I was asked to speak at the Eucharistic Congress last week in Dublin. This was a rare honour.
The Congress was last held in Dublin in 1932.  It is a gathering of Catholics from all over the world. Apart from the religious ceremonies, the Congress consisted of a series of workshops, at one of which I spoke.  Here is what I said.
According to the Holy Father, anyone who
“ in search of truth, trusts only his individual actions, and does not recognise the help of others, is deceiving himself”
 In this light, I would like to look at what the Eucharist means in the modern world, what it might tell us about how we should live our lives, in families, in local communities, and about how we should engage in politics.
 Secondly, I will argue that believing Christians have both a right, and an obligation, to bring their faith to bear in their engagement in politics and
Thirdly, I will ask what believing Christians can bring to politics that will serve the interests of everybody, believers and non believers alike.
For us, as Catholics, it all starts with the Eucharist that is the source of our belief and should be the motive for our engagement with others.
Catholic Christianity is Eucharistic Christianity. For the Catholic in the street, so to speak, it all starts with the Eucharist. That is the source of our belief, and should be the motivator of our engagement with others. The Second Vatican Council put it this way
“the Eucharist is the  SOURCE and SUMMIT of Christian  life. ……it casts light on how we are to live”
The very word “Communion” means a coming together of people.
The words said at the consecration in the Mass, “This is  my  body”, “This is my blood”,  and the invitation  to take and eat, to receive Christ into ourselves,  are found in St Paul’s First letter to the Corinthians in 1/ Chapter12.  That is where we might go to understand the meaning of Communion.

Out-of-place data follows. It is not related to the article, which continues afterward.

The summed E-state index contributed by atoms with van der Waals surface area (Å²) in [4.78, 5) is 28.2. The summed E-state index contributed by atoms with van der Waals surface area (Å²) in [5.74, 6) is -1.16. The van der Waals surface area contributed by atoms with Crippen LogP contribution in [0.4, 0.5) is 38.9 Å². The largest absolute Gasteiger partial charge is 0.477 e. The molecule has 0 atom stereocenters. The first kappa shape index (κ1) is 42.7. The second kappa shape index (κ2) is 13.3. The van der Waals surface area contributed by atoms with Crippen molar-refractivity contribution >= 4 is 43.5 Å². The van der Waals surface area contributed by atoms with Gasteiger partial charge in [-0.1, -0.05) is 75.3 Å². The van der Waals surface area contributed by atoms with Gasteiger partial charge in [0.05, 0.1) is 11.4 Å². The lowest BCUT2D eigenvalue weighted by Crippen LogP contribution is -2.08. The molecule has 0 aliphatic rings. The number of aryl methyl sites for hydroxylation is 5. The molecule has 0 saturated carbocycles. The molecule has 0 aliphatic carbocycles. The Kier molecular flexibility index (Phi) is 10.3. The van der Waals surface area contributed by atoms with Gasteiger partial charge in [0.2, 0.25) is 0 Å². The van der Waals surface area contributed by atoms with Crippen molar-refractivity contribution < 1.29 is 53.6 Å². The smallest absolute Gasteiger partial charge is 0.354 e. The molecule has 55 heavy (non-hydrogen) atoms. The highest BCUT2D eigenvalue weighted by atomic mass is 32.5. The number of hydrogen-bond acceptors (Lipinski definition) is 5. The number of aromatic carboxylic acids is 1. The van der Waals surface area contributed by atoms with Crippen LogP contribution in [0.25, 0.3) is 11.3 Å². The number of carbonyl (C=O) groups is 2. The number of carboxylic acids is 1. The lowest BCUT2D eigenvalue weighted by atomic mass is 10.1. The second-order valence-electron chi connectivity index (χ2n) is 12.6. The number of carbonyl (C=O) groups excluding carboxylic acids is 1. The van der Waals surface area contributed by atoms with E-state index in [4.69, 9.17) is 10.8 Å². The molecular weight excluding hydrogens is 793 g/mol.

These words, used in the consecration every day, are immediately preceded,   in the letter of St Paul, by a reproof to the Corinthians about the way they had started to celebrate the Lord’s Supper in Corinth.
 The Lords Supper, in Corinth as elsewhere, was as a common meal, to be eaten together by all the faithful. But divisions had grown up among the Christians of Corinth.  Because of these divisions, some better off members of the community did not want to share their food with others. St Paul had learned that they went ahead and ate, without waiting  for all-especially for  the less well off- to arrive and take part.
St. Paul had no time for that.
Referring to the evidence of class distinctions among the faithful in Corinth in the way they celebrated the Lord’s Supper, St Paul said
“Or have you no respect for the church of God, and would you humiliate 
those who have nothing?…
Shall I commend you?  In this matter I do not commend you”
St Paul thus reproved the faithful of Corinth for this lack of community and mutual respect, their lack of communion, in the way they celebrated the Eucharist.
 Later in his letter to the Corinthians , just a paragraph or two after the words of the consecration, with which all Catholics-and all Eucharistic Christians- are so familiar,   St Paul called on the Corinthians to examine their consciences  .
He said
“But let a person look carefully at himself and in that spirit eat the bread and drink the cup”
 and later on he adds
 “If, however, we scrutinize ourselves, we should not be judged”.           
For Paul, the celebration of the Eucharist is a social act, not just an act of individualistic piety.  It is also an occasion for putting things right in the way we live our own lives, and the way we treat others. This thought has been developed by modern theologians.